Launching Careers in Service

illustration of the Sterling Law Building

Yale Law School-funded fellowships offer essential support for aspiring public interest lawyers serving communities around the world.

Maya Menlo ’18 spent most of her time at the Washtenaw County Office of the Public Defender in Ann Arbor, Michigan, on the important but unglamorous tasks that keep the machine of justice running. Her main project for the year she spent there as a Liman Fellow was developing an arraignment defense unit, with the goal of ensuring all indigent clients in the county had legal representation during that vital early phase in their cases. It was a step-by-step effort that involved solving knotty technical challenges and deft navigation of bureaucracy.

But because the office was small and resources were tight, she also had a small client caseload of her own. “Something I’ve always enjoyed, and think is extremely important, is sentencing mitigation, and also mitigation that can be used to bargain for a better plea offer,” Menlo said. She fought hard for her clients, trying to secure the best deals possible.

In the summer of 2022, Menlo heard from a former client, a woman for whom she had negotiated a very strong plea offer. The woman was now out of jail, sober, and in school — “all the things you’d hope,” Menlo said — and wanted her attorney to know that the representation she’d received had changed her life.

“That was very, very memorable,” Menlo said. “You don’t always get those, you know?”

For alumni like Menlo who pursue careers in public interest law, the opportunity to help others and advance causes they care about is what keeps them in the field — and postgraduate fellowships are an essential first step in lighting up that career path. In fact, for many nonprofit organizations, hiring junior attorneys would be impossible without the funding fellowships provide. Getting one “is almost necessary if you want to do this type of work,” said Mollie Berkowitz ’21.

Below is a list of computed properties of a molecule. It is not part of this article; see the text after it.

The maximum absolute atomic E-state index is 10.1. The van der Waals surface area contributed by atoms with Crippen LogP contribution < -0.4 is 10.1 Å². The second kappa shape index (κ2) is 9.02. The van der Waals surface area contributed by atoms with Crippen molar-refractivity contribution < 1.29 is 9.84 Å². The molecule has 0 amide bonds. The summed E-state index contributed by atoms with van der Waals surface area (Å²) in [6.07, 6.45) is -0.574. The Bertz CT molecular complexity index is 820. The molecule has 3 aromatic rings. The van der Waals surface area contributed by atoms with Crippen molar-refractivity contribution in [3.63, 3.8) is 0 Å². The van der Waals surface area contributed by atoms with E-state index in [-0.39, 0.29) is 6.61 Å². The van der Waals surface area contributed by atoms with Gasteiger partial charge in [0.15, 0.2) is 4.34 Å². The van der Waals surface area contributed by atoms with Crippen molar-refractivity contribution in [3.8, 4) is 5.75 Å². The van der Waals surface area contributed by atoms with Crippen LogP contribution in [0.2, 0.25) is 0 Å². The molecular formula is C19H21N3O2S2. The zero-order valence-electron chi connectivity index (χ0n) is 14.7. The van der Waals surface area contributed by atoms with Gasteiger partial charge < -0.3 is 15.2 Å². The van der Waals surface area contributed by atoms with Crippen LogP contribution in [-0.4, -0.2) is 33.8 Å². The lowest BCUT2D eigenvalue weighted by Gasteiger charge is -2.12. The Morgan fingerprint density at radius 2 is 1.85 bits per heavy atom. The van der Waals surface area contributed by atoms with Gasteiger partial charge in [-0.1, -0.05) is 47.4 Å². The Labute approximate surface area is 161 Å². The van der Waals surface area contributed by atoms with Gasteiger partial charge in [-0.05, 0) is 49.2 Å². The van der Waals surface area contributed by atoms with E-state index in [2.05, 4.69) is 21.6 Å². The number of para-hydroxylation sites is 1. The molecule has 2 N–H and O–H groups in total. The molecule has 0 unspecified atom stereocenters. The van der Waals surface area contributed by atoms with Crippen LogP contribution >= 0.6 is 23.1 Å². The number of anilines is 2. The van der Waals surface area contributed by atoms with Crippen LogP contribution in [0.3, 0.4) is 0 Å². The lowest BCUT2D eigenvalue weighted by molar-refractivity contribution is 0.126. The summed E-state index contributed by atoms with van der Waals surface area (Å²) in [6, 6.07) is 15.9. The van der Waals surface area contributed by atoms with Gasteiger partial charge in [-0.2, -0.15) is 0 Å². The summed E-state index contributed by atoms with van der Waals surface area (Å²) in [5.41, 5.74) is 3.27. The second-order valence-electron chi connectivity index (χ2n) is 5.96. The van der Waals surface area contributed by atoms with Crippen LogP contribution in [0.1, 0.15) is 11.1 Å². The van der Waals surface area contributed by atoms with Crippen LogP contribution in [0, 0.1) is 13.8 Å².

To help clear the path for aspiring public interest lawyers, Yale Law School funds significantly more postgraduate fellowships per student than any other law school in the country — an average of 34 per year. Menlo remembered hearing at the Admitted Students Program “just how many fellowships per capita there were.” For her, “that was probably the deciding factor in coming to YLS.” And the nearly $2 million in annual fellowship funding benefits both students and the organizations they serve.

Serving students and the legal profession

Dean Heather K. Gerken described the Law School’s model of funding public interest fellowships as essential to the school’s mission and the values of the legal profession. “We take great pride in supporting graduates who devote their careers to giving back and positively impacting the lives of the most vulnerable and marginalized members of our society,” Gerken said.

Dean Heather K. Gerken quote about supporting graduates

The Law School, she said, has long outpaced its peers in supporting public interest work. “We support this critical work so that resource-starved nonprofits can hire passionate law graduates through Yale-funded fellowships,” she said. “These positions help improve communities and deal with some of the most pressing issues of our time.”